For Educators

Guided Notes: An ABA Tool that Facilitates Learning

Guided Notes: An ABA Tool that Facilitates Learning

Guided notes are handouts that guide students through a lesson, with background information and visual cues that indicate where they should write key facts, points, and relationships. Similar to choral responding and response cards, guided notes are an Applied Behavioral Analysis (ABA) technique that allows an entire class of students to respond to questions or prompts simultaneously.

How Guided Notes Work

When taking guided notes, students fill out thinking pages and study aids to support learning.


Guided notes provide students structure to help them listen, attend, and capture relevant information during a lecture or video. On the continuum of teacher effort and preparedness we’ve been referencing in our posts about ABA techniques in the classroom, this strategy probably requires the most effort on the part of both teacher and student, but the results justify the effort.

Guided notes provide structure, with critical information left out, to encourage students to listen, think, and follow along. Teachers can pause, prompt, and encourage students to fill out their notes as the lesson progresses.


Students can use guided notes to follow along with a lecture, video or lesson. They can be used for any curriculum area, subject, or grade level. They can be used to highlight and think critically about key concepts. They’re available for later study and review. They can be used to teach note-taking skills.

Guided notes can be simple, but they can also increase in complexity. They are most useful to students when the teacher has carefully prepared the lesson and the corresponding notes. They are most effective in classrooms in which the students are likely to stay on task with the lesson. And they’re worth the effort: Research shows that students at all achievement levels earn higher scores on quizzes and tests that cover curriculum content taught with guided notes, compared to the scores earned when students take their own notes (Konrad, Joseph, Eveleigh, 2009).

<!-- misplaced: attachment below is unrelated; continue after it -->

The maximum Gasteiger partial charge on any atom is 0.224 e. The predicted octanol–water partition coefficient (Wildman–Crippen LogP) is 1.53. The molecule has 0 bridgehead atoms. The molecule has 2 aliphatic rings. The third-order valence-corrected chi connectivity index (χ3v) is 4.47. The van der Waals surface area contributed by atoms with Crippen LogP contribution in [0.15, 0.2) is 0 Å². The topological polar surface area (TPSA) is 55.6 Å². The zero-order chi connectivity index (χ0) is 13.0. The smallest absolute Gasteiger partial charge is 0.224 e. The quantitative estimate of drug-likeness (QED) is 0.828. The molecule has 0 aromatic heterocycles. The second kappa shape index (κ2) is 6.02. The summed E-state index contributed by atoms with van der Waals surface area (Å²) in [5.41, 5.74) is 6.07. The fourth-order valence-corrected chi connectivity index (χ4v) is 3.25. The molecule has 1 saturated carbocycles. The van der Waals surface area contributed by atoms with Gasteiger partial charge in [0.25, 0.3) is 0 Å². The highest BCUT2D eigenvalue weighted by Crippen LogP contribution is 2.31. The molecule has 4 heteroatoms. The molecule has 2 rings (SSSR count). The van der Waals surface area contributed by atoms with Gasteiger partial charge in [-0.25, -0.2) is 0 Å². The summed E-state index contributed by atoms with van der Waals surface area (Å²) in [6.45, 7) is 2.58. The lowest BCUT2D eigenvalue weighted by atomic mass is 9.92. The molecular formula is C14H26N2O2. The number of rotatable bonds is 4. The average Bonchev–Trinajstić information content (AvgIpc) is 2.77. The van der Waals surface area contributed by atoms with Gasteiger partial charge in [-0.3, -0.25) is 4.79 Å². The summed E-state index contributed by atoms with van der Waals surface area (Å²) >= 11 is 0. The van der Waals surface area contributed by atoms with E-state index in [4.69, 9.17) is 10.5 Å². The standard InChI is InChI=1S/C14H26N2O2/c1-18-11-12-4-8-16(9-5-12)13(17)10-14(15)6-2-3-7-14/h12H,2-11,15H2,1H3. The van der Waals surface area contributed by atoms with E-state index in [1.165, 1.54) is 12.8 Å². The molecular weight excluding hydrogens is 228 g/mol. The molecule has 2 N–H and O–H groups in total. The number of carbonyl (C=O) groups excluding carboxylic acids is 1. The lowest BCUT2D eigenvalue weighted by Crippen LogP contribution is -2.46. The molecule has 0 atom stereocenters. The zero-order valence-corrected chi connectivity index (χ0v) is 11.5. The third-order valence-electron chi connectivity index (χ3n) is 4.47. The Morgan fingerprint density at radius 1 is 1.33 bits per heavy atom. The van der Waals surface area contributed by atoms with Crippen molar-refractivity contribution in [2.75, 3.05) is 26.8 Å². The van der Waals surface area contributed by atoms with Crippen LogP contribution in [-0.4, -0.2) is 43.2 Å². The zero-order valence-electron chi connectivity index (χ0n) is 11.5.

Tips for Using Guided Notes Effectively

There are several key aspects of guided notes that make them more impactful than students’ own notes. Teachers can incorporate these best practices into their lessons and the notes themselves, to help ensure optimal outcomes from the use of guided notes

  • Provide background information, so students’ note-taking focuses on important facts, concepts, and relationships.
  • Use consistent visual cues that show where, when, and how many concepts to record.
  • Make sure the notes include all facts, concepts, and relationships that students are expected to learn.
  • Don’t require students to write too much.
  • Review notes for accuracy before students use them to study. The teacher can review each students’ notes, followed by a student self-check of the notes and a peer review.
  • Build in follow-up activities and contingencies for students’ completion and study of the notes.


Research shows that guided notes help a variety of learners. Not only can they result in improved quiz and test scores, compared to students’ own notes, they help all students understand exactly what they should be learning and whether or not they’ve got it. Students are better able to determine whether they’re understanding the curriculum, because key facts, concepts, and relationships are highlighted. And the fact that students produce a standard set of accurate notes for subsequent study that can be reviewed by the teachers, self-checked, and peer reviewed allows for review of the material that is focused on what’s most important.

Guided notes are just one more technique that encourages Active Student Responding. We know that more opportunities for students to respond during class result in more engaged learning. ASR techniques provide opportunities for fun, quick, informal formative assessments and observational and peer learning. Students enjoy them, and so do teachers.

If you’re interested in trying some of the other techniques covered in this blog post series, below are some links to digital tools you can use to try ABA techniques with your own students. For example, Formative is a live active digital tool that can tell you how your students are responding to your lesson in real time.

Additional Resources

We hope that you’ve enjoyed our series highlighting ABA tactics in classroom settings!


If you are looking for more quick tips on how to use ABA strategies at home visit our Youtube channel.

You can also find more articles on a variety of ABA strategies here.

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